Amyotrophic lateral sclerosis (ALS), also known as motor neuron disease (MND), is a progressive neurodegenerative disease that affects both upper and lower motor neurons, which results in loss of muscle control and eventual paralysis . Currently, there are as yet unresolved challenges regarding efficient drug delivery into the central nervous system (CNS). These challenges can be attributed to multiple factors including the presence of the blood-brain barrier (BBB), blood-spinal cord barrier (BSCB), as well as the inherent characteristics of the drugs themselves (e.g. low solubility, insufficient bioavailability/bio-stability, 'off-target' effects) etc. As a result, conventional drug delivery systems may not facilitate adequate dosage of the required drugs for functional recovery in ALS patients. Nanotechnology-based strategies, however, employ engineered nanostructures that show great potential in delivering single or combined therapeutic agents to overcome the biological barriers, enhance interaction with targeted sites, improve drug bioavailability/bio-stability and achieve real-time tracking while minimizing the systemic side-effects. This review provides a concise discussion of recent advances in nanotechnology-based strategies in relation to combating specific pathophysiology relevant to ALS disease progression and investigates the future scope of using nanotechnology to develop innovative treatments for ALS patients.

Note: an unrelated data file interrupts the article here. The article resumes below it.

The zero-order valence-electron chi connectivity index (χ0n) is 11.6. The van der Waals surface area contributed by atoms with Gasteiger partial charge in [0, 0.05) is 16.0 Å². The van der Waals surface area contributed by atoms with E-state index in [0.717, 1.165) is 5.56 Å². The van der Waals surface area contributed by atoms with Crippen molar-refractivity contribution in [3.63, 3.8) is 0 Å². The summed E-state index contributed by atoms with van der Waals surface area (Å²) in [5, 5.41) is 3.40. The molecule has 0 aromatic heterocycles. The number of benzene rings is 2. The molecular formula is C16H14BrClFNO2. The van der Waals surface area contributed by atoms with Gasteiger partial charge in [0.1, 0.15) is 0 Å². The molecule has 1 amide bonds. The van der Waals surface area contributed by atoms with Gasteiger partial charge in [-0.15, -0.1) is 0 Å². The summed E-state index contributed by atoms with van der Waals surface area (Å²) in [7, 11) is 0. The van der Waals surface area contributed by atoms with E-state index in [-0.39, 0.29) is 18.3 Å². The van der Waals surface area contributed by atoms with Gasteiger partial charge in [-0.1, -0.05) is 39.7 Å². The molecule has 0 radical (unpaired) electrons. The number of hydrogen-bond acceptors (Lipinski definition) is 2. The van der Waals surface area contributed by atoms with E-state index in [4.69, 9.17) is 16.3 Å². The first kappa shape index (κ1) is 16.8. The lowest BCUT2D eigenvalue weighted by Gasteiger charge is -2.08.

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- Amyotrophic lateral sclerosis (ALS)
- Blood-brain barrier
- Central nervous system (CNS)
- Neurodegenerative diseases